‘That taunting whisper’: Three strategies for beating impostor syndrome

 Not long ago, I was invited to Malaysia to spend two days training a group of executives on crisis communication.

As someone who speaks for a living, I’m no stranger to standing in front of an audience — but this time something went horribly wrong. It was the afternoon of the first day and I was midway through a piece of content. Looking across the audience, I became fixated on their faces — they seemed dubious, disbelieving, even suspicious. Words were coming out of my mouth, but meanwhile, a competing strain of thought rampaged through my head. ‘What am I doing here? These people know so much more than me. This is a disaster!’

 Hello, impostor syndrome. The taunting whisper that appears at the most inopportune moments for many of us. It makes us feel like a failure, like we don’t deserve to be doing what we’re doing — and it can cripple our performance.

 But this doesn’t need to be the case. When that niggly impostor appears, here are three strategies to send it packing.

1. Focus on them

This sounds counter-intuitive. If you’re worried about what others think of you, it’s easy to withdraw into your shell as a way of self-protection.

But here’s the thing, you’ll become less self-conscious by increasing your focus on the others in the room.

Rather than wondering what they’re thinking about you and allowing your impostor to come up with all manner of destructive answers, ask yourself: ‘What do they need from me right now? How can I be of most value to them? How can I serve them?’ 

Now you’ve flipped the mental conversation and you’re curious rather than nervous. Your impostor, having had its fun curtailed, will move on.

2. Leave your baggage at the door

A high percentage of the tens of thousands of thoughts we humans have in a day come from our past — whether that’s our childhood, what happened last year or the incident on the way to work this morning.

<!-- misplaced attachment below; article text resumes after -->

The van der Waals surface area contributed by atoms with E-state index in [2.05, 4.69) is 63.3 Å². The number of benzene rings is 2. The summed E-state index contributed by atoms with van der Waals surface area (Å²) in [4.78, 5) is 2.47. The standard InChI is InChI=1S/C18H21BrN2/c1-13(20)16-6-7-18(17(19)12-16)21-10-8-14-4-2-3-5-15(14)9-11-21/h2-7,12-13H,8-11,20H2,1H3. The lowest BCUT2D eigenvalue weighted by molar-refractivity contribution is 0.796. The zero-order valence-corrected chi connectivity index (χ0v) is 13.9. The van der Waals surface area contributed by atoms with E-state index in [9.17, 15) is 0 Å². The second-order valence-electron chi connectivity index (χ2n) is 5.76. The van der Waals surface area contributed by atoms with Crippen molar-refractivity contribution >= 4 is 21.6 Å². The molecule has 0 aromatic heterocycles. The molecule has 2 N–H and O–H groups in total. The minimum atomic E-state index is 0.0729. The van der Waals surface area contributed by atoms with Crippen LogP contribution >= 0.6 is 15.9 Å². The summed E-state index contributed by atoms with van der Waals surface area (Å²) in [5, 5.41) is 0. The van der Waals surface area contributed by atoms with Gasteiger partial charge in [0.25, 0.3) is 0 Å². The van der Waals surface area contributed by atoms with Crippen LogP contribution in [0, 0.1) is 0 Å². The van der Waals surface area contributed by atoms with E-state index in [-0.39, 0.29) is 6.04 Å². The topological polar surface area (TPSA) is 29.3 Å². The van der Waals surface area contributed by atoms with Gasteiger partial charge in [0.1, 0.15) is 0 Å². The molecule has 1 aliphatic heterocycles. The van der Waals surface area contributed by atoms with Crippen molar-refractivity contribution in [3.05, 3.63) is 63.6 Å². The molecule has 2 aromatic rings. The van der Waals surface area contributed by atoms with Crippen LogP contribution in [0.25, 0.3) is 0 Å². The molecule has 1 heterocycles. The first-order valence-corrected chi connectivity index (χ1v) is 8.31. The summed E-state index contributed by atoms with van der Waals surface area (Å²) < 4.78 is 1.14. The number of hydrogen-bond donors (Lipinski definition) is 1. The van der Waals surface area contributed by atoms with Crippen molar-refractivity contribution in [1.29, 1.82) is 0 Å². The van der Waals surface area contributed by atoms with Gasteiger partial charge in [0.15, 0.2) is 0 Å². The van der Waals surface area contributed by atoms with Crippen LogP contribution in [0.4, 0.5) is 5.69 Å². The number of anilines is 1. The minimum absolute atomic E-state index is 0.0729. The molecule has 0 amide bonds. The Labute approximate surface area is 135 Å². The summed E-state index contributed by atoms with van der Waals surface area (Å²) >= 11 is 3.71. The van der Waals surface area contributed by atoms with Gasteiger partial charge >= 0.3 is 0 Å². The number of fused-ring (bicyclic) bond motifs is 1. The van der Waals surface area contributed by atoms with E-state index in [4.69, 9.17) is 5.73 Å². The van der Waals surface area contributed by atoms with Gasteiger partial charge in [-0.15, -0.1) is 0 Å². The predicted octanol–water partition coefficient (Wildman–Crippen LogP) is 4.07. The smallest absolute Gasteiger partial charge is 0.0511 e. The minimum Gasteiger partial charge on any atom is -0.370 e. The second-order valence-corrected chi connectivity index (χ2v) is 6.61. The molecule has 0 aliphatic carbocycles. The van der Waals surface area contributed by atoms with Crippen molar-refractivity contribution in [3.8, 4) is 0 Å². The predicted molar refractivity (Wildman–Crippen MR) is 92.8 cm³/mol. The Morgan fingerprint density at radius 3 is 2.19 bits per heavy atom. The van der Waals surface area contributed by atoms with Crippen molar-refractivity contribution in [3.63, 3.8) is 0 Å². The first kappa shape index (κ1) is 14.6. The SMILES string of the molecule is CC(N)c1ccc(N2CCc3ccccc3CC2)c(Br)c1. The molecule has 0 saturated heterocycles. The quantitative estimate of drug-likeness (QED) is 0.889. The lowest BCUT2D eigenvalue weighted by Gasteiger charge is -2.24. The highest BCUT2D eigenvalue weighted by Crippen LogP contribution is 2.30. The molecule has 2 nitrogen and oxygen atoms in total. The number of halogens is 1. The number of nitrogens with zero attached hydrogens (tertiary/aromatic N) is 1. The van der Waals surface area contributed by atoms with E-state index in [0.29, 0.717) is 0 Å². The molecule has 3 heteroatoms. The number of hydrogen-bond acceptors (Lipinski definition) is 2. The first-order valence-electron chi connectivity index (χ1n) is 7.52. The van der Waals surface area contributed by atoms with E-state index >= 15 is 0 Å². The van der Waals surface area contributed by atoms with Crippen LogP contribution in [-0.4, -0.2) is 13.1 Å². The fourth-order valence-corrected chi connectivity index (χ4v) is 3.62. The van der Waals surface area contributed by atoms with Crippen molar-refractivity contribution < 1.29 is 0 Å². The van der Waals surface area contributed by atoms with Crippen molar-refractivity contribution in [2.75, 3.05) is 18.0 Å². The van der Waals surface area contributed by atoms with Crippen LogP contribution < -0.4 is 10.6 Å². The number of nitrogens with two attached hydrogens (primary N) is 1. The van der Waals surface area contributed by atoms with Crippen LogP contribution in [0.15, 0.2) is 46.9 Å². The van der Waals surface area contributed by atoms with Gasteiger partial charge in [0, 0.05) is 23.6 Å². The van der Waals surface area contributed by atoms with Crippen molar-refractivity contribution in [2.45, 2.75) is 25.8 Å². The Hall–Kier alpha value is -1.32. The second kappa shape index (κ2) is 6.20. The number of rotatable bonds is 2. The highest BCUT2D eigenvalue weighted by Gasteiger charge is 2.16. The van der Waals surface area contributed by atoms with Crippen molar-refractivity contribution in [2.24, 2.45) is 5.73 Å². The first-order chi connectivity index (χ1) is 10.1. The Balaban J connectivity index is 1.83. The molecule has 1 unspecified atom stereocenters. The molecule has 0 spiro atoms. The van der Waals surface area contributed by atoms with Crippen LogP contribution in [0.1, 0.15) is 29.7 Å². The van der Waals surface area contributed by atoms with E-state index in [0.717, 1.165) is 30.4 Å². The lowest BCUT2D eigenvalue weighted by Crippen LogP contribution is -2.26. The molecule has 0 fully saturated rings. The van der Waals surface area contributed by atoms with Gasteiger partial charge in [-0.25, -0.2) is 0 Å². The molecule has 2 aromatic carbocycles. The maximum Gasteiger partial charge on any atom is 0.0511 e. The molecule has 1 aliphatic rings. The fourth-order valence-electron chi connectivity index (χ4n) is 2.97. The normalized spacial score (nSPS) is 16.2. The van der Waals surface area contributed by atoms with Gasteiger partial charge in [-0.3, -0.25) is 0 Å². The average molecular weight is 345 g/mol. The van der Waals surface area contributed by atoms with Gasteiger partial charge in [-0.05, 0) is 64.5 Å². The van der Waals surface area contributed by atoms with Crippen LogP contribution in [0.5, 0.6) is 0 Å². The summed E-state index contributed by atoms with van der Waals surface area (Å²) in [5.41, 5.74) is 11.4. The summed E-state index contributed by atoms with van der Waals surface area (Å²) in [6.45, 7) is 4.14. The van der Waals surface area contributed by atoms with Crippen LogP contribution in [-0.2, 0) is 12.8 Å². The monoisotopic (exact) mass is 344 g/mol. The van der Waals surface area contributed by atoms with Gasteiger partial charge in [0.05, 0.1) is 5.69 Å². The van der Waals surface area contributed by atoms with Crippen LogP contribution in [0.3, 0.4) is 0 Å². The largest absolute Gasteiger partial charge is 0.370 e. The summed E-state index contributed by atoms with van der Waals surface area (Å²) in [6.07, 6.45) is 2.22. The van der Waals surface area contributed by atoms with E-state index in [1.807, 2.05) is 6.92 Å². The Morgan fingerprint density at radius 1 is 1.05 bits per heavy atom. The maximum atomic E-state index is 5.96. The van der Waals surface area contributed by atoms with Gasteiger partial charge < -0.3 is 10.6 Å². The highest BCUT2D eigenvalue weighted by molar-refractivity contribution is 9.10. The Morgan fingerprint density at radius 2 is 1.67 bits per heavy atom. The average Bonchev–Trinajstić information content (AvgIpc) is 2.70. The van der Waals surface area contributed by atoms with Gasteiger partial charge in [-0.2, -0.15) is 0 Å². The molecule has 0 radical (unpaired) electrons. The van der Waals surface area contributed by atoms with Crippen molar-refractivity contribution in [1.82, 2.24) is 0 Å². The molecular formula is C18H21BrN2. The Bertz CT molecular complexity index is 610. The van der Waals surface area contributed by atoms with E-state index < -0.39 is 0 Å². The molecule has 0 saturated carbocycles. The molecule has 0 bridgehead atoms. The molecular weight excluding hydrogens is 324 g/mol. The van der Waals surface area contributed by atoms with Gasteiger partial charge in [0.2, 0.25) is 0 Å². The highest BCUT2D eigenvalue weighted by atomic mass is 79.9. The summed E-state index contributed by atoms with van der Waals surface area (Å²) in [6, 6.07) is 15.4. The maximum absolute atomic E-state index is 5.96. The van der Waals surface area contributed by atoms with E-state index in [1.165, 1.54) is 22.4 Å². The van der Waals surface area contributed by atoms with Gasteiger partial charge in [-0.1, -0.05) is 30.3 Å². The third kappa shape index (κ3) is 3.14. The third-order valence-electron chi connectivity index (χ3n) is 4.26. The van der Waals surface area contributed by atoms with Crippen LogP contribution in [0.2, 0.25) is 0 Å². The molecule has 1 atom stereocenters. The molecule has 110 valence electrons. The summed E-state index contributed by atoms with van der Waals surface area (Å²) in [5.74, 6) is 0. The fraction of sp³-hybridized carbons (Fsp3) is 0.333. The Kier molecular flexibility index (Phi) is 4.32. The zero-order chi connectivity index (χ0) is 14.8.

When we’re in a situation outside our comfort zone, our impostor can unhelpfully remind us of similar, previous scenarios that didn’t end well.

It’s like dragging a massive trolley of baggage from our past into our current circumstance. You can shut down your impostor in the moment by visualising that overloaded baggage trolley and deliberately leaving it outside the door — where it belongs.

3. Hang your words off a great structure

Being under-prepared for a presentation or interview gives your impostor an open invitation to wreak havoc, but over-preparing can be just as risky.

Choose the middle ground, and prepare your approach rather than every single word — which you’re likely to forget in the heat of the moment. Break your information into three chunks under logical headings you can easily recall. Rehearse using only your headings as notes, rather than reading from a script. The better you get at this the more your confidence will soar and your impostor will be kicked to the kerb.

Now, back to Malaysia and my unexpected impostor moment. While I continued to speak and my negative thoughts proceeded to swirl, I added a third melody to the chorus. It took a few seconds of mental effort, but I consciously shifted my focus from me to them, asking myself what they needed to hear from me that would help them the most.

I don’t remember the rest, because I was back in the zone.  The impostor had left the building.

NOW READ: There is an upside to experiencing impostor syndrome

NOW READ: How Pamela Jabbour learnt to get over impostor syndrome


Notify of
Inline Feedbacks
View all comments